It would seem that RMP might be the only one who has ever given this wine any respect. And even though I acquired it upon release and have checked in with it a few times over the years, I’ve had some serious doubts of my own. On all previous occasions, it definety wasn’t ready and the green component was quite strong. So it was with considerable surprise and pleasure when I revisited it recently, it showed really well. I popped and poured and drank two thirds of the bottle over several hours. It improved with air and the greenness that was previously dominant, was now quite nuanced. (I know the diminishing of the green aspect of a wine with bottle aging goes against conventional wisdom.) It held okay to the second day but did not improve. I think that it will perform beautifully over the next ten years.
Parker has always been a fan of Sociando, and good on him for that. A very reliable wine, year in and year out (almost, anyway). And by the way, Parker’s positive reviews for this wine prove the point that as a critic, he is not always favoring big Garage style wines. Sociando has rather high yields in Bordeaux, by today’s standards, and pickings are never so late as to reach sur maturité. Yes, occasional green pepper notes, but never overbearing, for my palate at least. I really like Sociando Mallet in the more solar vintages such as 05 and 09, because it comes across both fresh and substantial. The 2005 was singing at a lunch at the chateau during en primeur week. Sure, too young, but the texture very fine and much depth.
Glad the 2001 S-M showed well. I have had it twice from 375ml and really enjoyed it, not really understanding the criticisms leveled against it. Some bottle variation I suspect. Other vintages of S-M have shown greener than the 01, IMHO.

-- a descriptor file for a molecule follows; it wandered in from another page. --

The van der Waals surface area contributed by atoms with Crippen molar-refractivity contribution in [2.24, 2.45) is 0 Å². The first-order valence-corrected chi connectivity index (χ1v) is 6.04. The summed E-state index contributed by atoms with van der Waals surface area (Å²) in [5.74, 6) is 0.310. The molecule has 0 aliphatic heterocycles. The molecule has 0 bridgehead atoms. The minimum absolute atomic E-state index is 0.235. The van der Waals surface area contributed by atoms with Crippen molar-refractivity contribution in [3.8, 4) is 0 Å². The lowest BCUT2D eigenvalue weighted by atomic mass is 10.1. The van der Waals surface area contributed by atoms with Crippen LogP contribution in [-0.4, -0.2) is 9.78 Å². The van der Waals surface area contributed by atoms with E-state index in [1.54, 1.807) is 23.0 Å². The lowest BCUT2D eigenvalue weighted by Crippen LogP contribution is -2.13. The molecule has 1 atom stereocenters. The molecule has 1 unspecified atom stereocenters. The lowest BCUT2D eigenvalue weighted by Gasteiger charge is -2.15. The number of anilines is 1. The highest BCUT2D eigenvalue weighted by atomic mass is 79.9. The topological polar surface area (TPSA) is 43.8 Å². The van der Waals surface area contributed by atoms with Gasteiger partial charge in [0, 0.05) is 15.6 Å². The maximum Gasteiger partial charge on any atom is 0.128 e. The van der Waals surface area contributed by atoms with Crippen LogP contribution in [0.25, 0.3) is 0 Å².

Per your quote above, green does fade/change/integrate with time at least in age-worthy wines, in my firsthand experience. I have tried some young Bordeaux that seemed vegetal when young, that 15 years later were show more of tobacco and herbal notes (rosemary, thyme, sage… but no parsley). So I guess I am not on board with the conventional wisdom.
That’s a perfect marriage of Bordeaux overachievers: Sociando Mallet and the 2001 vintage. But I’m not surprised it took a little while to come around.
I’m very curious about the 2000 vintage as I have a case in cold storage.
I have a 2000 standing up for tasting some time in the near future
I have a feeling that 2000 is not optimal for the moment. But I would be curious to hear from you David, as I have four or five bottles.
My “drink soon queue” is long enough that the Sociando might be ready by the time I get to it.
David Glasser ran a recent thread evaluating the 2000 and said that it showed very well.
Thank you for the info Michael; I seem to recall coming across the rap on Sociandoe oft heard, too green, but that could have been some years ago by now. Could be a stylistic preference or the fact that maybe consumers don’t want to age an upstart 5th Growth for so long.
“My “drink soon queue” is long enough that the Sociando might be ready by the time I get to it.” David Bueker, that’s a riot…
Sociando is not classified. Makes it even worse!